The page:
Abstract & Commentary
Synopsis: Despite the absence of meaningful clinical trials, the FDA has approved the StrettaTM endoscopic radiofrequency application technique for treatment of gastroesophageal reflux disease (GERD) as of the year 2000. This study demonstrated that this procedure did lead to lessened GERD-related symptoms but not to any decrease in esophageal acid exposure or medication use.
Source: Corley DA, et al. Gastroenterology. 2003;125:668-676.
For obscure reasons, medical device approvals are far less rigorous than FDA approvals for drugs. As a result, the Stretta procedure (radiofrequency applied to the region of the LES) was approved primarily on the basis of relative apparent safety along with the suggestion that results might be more or less equivalent to historical data from fundoplication. There was (and is) no requirement for direct comparison to a placebo or to any active treatment (such as a proton pump inhibitor). The Stretta procedure involves placement of a balloon across the cardioesophageal junction and "cooking" the submucosa with needles affixed to an inflated balloon. Unlike the study that led to approval of the device itself, the present study did compare the radiofrequency technique to endoscopy without intervention (a sham procedure). Step-up therapy was re-instituted after medication withdrawal 21 days postprocedure. Data were available for 56 of 64 patients. Baseline data were similar between the treatment and the control groups. Although symptoms and quality of life were improved after active intervention, there were no statistical differences in PPI use, acid exposure, LES pressure, or the presence of endoscopic esophageal erosions. Complications of the procedure included chest pain, nausea and vomiting, and an episode of bleeding from esophageal ulceration. Oddly enough, a significant number of patients were able to withdraw medications after the sham procedure.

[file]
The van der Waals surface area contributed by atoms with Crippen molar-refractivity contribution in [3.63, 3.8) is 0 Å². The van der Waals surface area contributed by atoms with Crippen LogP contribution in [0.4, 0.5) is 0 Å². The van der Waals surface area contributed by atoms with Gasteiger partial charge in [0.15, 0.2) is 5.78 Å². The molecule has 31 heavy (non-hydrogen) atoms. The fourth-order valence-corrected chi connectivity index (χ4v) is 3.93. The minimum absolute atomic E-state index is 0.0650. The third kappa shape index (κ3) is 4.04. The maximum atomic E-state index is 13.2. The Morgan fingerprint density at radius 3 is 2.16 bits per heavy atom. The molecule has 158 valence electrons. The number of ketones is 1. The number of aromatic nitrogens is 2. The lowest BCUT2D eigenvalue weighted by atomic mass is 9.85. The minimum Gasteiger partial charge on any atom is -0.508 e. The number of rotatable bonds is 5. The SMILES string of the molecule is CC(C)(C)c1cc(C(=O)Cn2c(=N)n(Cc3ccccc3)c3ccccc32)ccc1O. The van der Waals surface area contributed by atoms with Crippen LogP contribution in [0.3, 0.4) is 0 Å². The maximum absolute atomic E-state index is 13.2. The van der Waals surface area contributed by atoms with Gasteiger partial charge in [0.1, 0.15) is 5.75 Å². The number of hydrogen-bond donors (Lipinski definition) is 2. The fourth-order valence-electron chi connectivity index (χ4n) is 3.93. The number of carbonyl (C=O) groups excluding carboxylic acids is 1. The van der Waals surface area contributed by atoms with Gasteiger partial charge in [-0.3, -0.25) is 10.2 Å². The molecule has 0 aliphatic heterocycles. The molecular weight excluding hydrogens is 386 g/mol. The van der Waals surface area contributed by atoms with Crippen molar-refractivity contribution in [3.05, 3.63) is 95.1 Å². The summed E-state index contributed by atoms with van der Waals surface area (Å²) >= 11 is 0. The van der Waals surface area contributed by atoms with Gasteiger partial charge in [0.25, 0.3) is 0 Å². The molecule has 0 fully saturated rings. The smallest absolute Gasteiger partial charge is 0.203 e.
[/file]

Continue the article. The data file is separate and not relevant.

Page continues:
Comment by Malcolm Robinson, MD, FACP, FACG
Although Corley and colleagues put a favorable "spin" on the data, most observers would find this study less than compelling. Several experts have suggested that the Stretta procedure may actually "work" by altering visceral sensation rather than by any other effect on GERD or its acid-related pathophysiology. From the perspective of this reviewer, this procedure is not suitable for wide application. In the long run, it seems likely to be relegated to the same "dustbin" as the Angelchick prosthesis for GERD or gastric freezing for ulcer disease. Device regulation should be strengthened to mirror the rigor of the FDA approval process for drugs. As of now, radiofrequency treatment in GERD still needs to be assessed in comparison to one or more of the fine options that exist for medical and surgical management of GERD.
Dr. Robinson, Medical Director, Oklahoma Foundation for Digestive Research; Clinical Professor of Medicine, University of Oklahoma College of Medicine, Oklahoma City, OK, is Associate Editor of Internal Medicine Alert.